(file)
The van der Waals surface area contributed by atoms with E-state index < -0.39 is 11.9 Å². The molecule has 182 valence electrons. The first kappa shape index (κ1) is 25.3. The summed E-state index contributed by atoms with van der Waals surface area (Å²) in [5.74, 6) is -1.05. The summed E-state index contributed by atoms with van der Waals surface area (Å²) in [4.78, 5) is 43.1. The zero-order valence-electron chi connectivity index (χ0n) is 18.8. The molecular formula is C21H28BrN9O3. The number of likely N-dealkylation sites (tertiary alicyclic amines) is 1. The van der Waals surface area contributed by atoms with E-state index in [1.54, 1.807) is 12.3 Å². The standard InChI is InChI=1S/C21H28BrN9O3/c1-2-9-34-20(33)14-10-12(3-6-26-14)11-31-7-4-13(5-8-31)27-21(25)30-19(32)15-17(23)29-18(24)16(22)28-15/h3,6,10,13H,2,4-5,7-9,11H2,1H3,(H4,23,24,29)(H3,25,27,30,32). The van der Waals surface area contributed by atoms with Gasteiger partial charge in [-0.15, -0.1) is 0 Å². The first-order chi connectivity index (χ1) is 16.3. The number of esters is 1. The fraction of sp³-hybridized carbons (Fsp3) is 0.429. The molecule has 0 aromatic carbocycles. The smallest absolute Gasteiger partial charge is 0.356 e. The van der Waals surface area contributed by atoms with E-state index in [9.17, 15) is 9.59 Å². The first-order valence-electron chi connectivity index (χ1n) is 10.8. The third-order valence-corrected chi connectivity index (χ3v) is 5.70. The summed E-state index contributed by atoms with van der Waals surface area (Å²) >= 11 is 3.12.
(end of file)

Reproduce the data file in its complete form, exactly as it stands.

The van der Waals surface area contributed by atoms with E-state index < -0.39 is 11.9 Å². The molecule has 182 valence electrons. The first kappa shape index (κ1) is 25.3. The summed E-state index contributed by atoms with van der Waals surface area (Å²) in [5.74, 6) is -1.05. The summed E-state index contributed by atoms with van der Waals surface area (Å²) in [4.78, 5) is 43.1. The zero-order valence-electron chi connectivity index (χ0n) is 18.8. The molecular formula is C21H28BrN9O3. The number of likely N-dealkylation sites (tertiary alicyclic amines) is 1. The van der Waals surface area contributed by atoms with E-state index in [1.54, 1.807) is 12.3 Å². The standard InChI is InChI=1S/C21H28BrN9O3/c1-2-9-34-20(33)14-10-12(3-6-26-14)11-31-7-4-13(5-8-31)27-21(25)30-19(32)15-17(23)29-18(24)16(22)28-15/h3,6,10,13H,2,4-5,7-9,11H2,1H3,(H4,23,24,29)(H3,25,27,30,32). The van der Waals surface area contributed by atoms with Gasteiger partial charge in [-0.15, -0.1) is 0 Å². The first-order chi connectivity index (χ1) is 16.3. The number of esters is 1. The fraction of sp³-hybridized carbons (Fsp3) is 0.429. The molecule has 0 aromatic carbocycles. The smallest absolute Gasteiger partial charge is 0.356 e. The van der Waals surface area contributed by atoms with E-state index in [9.17, 15) is 9.59 Å². The first-order valence-electron chi connectivity index (χ1n) is 10.8. The third-order valence-corrected chi connectivity index (χ3v) is 5.70. The summed E-state index contributed by atoms with van der Waals surface area (Å²) >= 11 is 3.12.